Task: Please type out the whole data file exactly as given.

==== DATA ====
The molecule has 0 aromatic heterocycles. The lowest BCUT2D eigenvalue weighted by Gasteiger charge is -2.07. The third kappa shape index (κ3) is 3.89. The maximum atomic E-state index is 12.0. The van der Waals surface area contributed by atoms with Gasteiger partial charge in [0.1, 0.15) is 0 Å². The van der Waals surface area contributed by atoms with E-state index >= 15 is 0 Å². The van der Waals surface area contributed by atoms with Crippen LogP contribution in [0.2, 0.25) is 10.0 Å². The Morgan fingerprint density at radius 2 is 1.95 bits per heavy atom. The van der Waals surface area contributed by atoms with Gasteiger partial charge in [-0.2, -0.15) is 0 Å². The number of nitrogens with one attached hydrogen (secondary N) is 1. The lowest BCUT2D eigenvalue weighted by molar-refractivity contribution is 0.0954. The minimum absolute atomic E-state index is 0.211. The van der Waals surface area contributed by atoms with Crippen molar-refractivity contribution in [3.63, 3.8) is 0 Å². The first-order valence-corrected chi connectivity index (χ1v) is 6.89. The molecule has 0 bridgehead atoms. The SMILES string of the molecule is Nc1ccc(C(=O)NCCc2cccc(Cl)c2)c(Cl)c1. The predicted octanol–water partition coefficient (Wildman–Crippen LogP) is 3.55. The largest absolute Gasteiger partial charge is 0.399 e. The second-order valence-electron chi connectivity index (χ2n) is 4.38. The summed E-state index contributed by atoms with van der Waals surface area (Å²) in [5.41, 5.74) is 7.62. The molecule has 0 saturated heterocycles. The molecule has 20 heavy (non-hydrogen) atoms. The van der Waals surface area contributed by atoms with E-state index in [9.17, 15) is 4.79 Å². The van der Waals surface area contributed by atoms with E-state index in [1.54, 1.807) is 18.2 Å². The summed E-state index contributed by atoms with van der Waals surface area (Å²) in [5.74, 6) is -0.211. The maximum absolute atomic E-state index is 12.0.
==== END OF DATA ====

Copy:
The molecule has 0 aromatic heterocycles. The lowest BCUT2D eigenvalue weighted by Gasteiger charge is -2.07. The third kappa shape index (κ3) is 3.89. The maximum atomic E-state index is 12.0. The van der Waals surface area contributed by atoms with Gasteiger partial charge in [0.1, 0.15) is 0 Å². The van der Waals surface area contributed by atoms with E-state index >= 15 is 0 Å². The van der Waals surface area contributed by atoms with Crippen LogP contribution in [0.2, 0.25) is 10.0 Å². The Morgan fingerprint density at radius 2 is 1.95 bits per heavy atom. The van der Waals surface area contributed by atoms with Gasteiger partial charge in [-0.2, -0.15) is 0 Å². The number of nitrogens with one attached hydrogen (secondary N) is 1. The lowest BCUT2D eigenvalue weighted by molar-refractivity contribution is 0.0954. The minimum absolute atomic E-state index is 0.211. The van der Waals surface area contributed by atoms with Crippen molar-refractivity contribution in [3.63, 3.8) is 0 Å². The first-order valence-corrected chi connectivity index (χ1v) is 6.89. The molecule has 0 bridgehead atoms. The SMILES string of the molecule is Nc1ccc(C(=O)NCCc2cccc(Cl)c2)c(Cl)c1. The predicted octanol–water partition coefficient (Wildman–Crippen LogP) is 3.55. The largest absolute Gasteiger partial charge is 0.399 e. The second-order valence-electron chi connectivity index (χ2n) is 4.38. The summed E-state index contributed by atoms with van der Waals surface area (Å²) in [5.41, 5.74) is 7.62. The molecule has 0 saturated heterocycles. The molecule has 20 heavy (non-hydrogen) atoms. The van der Waals surface area contributed by atoms with E-state index in [9.17, 15) is 4.79 Å². The van der Waals surface area contributed by atoms with E-state index in [1.54, 1.807) is 18.2 Å². The summed E-state index contributed by atoms with van der Waals surface area (Å²) in [5.74, 6) is -0.211. The maximum absolute atomic E-state index is 12.0.